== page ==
It’s also cold when you stand in waist-deep water in the middle of Lake St. Clair in January, waiting for a duck. Or when you spend a November night casting into the darkness from the Huron pier in Ohio, hoping a school of behemoth walleyes would come along to break the monotony, which happens only often enough to call you back the next night. You blow the ice out of your rod tip every other cast.

So bass fishing in Florida is much less severe, by those standards. But it was damn cold today.

The first bass was a quick 2-pounder, followed by a small fish turned bigger half way back to the boat, and suddenly we had a 5-pounder on the board. That was good sign. Worth a quick picture on a day like this.

Even in the crappy conditions, the fish seemed to be biting and we’d found a spot out of the wind, milking it for all it was worth. There were ducks everywhere, mostly divers and ringnecks that came from somewhere around my old stomping grounds to again haunt me. These birds are easier to dismiss than mallards. Mallards will call to you at night, in your dreams, gigantic masses dropping from the heavens against a backdrop of light snow. You’ll hear them; swear to God that they’re outside the bedroom door as you drift to sleep.

Walleyes won’t call to you. Surprisingly to most, smallmouth bass never called to me, either. But Orange Lake still does.

We needed a boat move and that required a run through choppy waters. I gave that up some time ago, my boat now a rattly aluminum without even a way to strap the trolling motor. But we went for it anyway and the new area gave us hope. It had potential. Lots of water, a mass of sloughs running this way and that. Not surprisingly, we were the only boat around, with the exception of a noisy airboat probably shuttling hunters in appropriate attire to a blind where a Thermos of coffee would pull their hands from their pockets.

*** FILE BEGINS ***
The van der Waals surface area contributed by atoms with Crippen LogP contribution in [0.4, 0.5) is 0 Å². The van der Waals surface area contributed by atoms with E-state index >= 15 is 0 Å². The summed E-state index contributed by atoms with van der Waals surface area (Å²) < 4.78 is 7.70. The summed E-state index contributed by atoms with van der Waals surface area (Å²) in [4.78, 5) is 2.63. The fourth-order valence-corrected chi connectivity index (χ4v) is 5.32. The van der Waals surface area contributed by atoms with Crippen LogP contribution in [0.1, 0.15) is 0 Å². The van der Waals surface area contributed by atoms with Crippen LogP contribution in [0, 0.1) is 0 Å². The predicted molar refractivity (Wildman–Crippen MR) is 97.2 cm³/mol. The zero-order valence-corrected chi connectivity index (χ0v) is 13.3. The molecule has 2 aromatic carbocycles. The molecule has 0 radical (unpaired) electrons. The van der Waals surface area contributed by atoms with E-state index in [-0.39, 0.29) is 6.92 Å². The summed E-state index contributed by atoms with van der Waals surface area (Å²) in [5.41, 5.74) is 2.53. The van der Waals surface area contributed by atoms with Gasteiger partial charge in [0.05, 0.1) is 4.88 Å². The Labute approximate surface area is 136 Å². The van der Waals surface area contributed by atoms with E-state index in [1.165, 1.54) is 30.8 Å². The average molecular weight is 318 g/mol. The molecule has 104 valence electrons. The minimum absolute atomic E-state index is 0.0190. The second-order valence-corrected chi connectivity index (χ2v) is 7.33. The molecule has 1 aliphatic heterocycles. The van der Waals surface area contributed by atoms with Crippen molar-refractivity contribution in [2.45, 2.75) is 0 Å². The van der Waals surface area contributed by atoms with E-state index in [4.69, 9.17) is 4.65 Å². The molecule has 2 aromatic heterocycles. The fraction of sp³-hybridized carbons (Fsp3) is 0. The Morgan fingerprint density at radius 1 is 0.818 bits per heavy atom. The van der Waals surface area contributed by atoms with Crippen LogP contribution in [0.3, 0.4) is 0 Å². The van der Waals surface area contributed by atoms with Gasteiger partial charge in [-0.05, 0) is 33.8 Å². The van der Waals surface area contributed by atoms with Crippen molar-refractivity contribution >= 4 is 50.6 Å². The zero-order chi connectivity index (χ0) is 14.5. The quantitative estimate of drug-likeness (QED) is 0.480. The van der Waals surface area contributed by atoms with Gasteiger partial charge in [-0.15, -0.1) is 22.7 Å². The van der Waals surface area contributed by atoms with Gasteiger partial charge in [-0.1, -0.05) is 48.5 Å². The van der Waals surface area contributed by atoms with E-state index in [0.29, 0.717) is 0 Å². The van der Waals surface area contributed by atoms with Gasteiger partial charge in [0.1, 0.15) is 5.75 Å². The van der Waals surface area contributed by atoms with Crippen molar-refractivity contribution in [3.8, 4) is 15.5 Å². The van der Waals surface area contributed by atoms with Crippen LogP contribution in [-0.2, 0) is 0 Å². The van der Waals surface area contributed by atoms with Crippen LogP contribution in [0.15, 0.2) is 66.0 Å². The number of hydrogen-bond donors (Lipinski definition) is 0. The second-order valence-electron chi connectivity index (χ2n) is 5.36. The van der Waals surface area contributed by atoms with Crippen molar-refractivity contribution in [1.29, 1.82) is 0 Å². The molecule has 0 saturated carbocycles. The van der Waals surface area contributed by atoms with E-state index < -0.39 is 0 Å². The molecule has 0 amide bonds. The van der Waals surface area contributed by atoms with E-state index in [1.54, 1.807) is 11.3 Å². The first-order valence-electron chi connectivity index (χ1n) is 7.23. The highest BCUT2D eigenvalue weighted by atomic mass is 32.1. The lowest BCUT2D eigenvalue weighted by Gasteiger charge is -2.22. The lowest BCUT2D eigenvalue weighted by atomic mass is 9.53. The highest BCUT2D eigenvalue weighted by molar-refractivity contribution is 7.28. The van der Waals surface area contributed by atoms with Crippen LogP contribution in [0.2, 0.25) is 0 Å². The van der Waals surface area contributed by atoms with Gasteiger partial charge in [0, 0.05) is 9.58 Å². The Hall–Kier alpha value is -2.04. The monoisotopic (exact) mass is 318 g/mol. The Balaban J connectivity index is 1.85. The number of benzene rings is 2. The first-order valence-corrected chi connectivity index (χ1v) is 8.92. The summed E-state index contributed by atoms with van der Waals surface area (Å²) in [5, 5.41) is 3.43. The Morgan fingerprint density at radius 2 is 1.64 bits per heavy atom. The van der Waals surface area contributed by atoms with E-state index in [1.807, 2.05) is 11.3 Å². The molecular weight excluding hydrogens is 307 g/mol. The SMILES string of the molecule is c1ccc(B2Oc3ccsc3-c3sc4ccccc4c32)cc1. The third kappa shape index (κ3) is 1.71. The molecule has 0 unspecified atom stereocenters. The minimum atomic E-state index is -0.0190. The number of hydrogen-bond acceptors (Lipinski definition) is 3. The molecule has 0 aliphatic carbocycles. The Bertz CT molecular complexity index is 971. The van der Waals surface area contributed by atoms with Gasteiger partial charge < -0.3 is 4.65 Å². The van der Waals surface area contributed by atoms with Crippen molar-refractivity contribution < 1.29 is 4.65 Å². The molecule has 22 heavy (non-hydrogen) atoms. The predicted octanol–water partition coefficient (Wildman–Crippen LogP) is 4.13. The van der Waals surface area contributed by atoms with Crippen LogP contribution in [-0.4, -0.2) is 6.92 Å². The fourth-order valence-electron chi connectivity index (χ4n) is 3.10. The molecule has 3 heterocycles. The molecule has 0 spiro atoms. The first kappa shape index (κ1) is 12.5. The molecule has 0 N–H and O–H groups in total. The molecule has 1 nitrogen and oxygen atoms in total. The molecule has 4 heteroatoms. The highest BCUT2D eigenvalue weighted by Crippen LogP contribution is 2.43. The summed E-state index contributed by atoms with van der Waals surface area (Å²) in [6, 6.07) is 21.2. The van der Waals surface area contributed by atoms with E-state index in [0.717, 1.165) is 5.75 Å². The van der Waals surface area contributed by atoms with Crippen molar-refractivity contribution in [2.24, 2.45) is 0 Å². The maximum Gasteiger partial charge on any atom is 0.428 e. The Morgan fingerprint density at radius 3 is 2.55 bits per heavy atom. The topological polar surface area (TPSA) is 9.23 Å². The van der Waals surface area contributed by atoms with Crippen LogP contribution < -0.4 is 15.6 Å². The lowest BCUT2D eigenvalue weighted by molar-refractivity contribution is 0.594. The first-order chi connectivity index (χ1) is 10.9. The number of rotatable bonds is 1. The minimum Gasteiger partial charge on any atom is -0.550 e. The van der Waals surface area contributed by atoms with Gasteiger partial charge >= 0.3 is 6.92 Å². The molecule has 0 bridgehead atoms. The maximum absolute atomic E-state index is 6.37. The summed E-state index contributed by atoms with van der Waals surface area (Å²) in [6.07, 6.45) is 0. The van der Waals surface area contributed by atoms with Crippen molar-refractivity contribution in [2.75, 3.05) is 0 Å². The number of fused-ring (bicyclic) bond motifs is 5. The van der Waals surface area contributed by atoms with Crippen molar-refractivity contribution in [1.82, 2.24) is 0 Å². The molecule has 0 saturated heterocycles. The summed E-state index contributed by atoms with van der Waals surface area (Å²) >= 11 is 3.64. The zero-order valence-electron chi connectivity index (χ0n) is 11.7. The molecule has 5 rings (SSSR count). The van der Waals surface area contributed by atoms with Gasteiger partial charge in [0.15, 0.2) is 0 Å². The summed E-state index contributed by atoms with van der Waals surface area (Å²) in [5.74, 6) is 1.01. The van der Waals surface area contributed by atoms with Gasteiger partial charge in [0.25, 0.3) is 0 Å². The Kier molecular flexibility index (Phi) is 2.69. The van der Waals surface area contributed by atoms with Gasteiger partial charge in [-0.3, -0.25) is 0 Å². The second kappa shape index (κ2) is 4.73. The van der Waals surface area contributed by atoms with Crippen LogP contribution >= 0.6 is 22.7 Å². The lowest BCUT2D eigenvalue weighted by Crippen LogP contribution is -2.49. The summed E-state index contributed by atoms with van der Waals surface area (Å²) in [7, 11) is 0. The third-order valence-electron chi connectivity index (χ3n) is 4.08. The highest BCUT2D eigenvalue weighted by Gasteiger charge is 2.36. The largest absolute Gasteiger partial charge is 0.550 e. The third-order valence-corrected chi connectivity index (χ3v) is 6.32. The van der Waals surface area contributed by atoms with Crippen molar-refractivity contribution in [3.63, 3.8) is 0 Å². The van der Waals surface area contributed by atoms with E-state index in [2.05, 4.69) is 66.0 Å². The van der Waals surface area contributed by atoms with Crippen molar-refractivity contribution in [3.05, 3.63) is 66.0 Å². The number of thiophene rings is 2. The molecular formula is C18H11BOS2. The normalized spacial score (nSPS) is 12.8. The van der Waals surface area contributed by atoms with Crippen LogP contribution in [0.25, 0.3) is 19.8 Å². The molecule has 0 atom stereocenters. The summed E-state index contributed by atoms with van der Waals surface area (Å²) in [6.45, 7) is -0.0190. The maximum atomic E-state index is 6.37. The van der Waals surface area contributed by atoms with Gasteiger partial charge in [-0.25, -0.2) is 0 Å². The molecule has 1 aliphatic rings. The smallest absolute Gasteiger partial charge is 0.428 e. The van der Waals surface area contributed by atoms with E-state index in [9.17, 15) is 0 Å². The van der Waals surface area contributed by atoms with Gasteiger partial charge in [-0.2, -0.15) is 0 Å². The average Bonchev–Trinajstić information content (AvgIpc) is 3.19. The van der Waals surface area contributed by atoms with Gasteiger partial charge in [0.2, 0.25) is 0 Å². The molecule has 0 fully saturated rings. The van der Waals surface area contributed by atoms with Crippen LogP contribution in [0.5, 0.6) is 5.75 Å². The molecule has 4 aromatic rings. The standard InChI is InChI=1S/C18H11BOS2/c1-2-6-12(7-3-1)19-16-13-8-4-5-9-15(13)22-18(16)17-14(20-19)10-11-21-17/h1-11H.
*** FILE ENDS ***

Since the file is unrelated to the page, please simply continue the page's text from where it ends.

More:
Back to reality, as something large was chasing my partner’s shiner. Water sprayed as the fish positioned the big bait against the bank. Then, the giant bass, oblivious to the dreary day and dropping water temps, made a summer-like surge as she crashed through the flooded reeds and water willow. The fish engulfed the shiner, immediately heading for deeper water as my partner’s line drew tight. Streaking across the rear, from starboard to port, line lifted over the outboard as it cut through the water at a rate only seen when pursuing the saltwater greats, the surge of the massive tail stooping my angler over, the rod now pointing horizontal as the monster pulled.

From reaction, I considered the danger in allowing the bass to take the flex from the rod but, before I could bark advice, the fight was over. The hook had pulled.

Our entire day, the nasty wind and spitting rain, the miserable boat ride and prayers of a warmer coat, all had been vindicated, then lost, in 20 seconds.

We’d keep at it. Never would the sun poke through, or the temperatures moderate. For a brief minute, the wind would subside, leading my partner to reflect on how things may be coming together, only to return with a vicious howl that put us both turning our backs.

Better than Milwaukee, yes. Where the dreams and existence of that giant bass were created.

(Joe Balog is the often-outspoken owner of Millennium Promotions, Inc., an agency operating in the fishing and hunting industries. A former Bassmaster Open and EverStart Championship winner, he's best known for his big-water innovations and hardcore fishing style. He's a popular seminar speaker, product designer and author, and is considered one of the most influential smallmouth fishermen of modern times.)